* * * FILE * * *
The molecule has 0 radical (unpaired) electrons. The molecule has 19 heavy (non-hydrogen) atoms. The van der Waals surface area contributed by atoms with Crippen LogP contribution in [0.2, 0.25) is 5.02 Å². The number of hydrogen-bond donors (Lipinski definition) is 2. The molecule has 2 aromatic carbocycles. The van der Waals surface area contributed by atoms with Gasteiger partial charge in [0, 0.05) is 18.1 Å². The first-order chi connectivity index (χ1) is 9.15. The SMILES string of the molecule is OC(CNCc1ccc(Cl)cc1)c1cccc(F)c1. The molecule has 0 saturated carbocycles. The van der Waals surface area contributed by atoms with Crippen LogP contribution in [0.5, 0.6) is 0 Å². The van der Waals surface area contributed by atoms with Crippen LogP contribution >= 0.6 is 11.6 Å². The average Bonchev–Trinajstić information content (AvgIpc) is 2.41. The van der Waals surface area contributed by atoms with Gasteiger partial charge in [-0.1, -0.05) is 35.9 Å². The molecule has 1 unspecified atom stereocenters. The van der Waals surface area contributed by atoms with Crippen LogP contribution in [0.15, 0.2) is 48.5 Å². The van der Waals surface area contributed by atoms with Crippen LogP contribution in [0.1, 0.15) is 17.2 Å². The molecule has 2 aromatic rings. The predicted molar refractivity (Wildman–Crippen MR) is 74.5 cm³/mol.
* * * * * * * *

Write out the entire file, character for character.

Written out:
The molecule has 0 radical (unpaired) electrons. The molecule has 19 heavy (non-hydrogen) atoms. The van der Waals surface area contributed by atoms with Crippen LogP contribution in [0.2, 0.25) is 5.02 Å². The number of hydrogen-bond donors (Lipinski definition) is 2. The molecule has 2 aromatic carbocycles. The van der Waals surface area contributed by atoms with Gasteiger partial charge in [0, 0.05) is 18.1 Å². The first-order chi connectivity index (χ1) is 9.15. The SMILES string of the molecule is OC(CNCc1ccc(Cl)cc1)c1cccc(F)c1. The molecule has 0 saturated carbocycles. The van der Waals surface area contributed by atoms with Crippen LogP contribution in [0.5, 0.6) is 0 Å². The van der Waals surface area contributed by atoms with Crippen LogP contribution >= 0.6 is 11.6 Å². The average Bonchev–Trinajstić information content (AvgIpc) is 2.41. The van der Waals surface area contributed by atoms with Gasteiger partial charge in [-0.1, -0.05) is 35.9 Å². The molecule has 1 unspecified atom stereocenters. The van der Waals surface area contributed by atoms with Crippen LogP contribution in [0.15, 0.2) is 48.5 Å². The van der Waals surface area contributed by atoms with Crippen LogP contribution in [0.1, 0.15) is 17.2 Å². The molecule has 2 aromatic rings. The predicted molar refractivity (Wildman–Crippen MR) is 74.5 cm³/mol.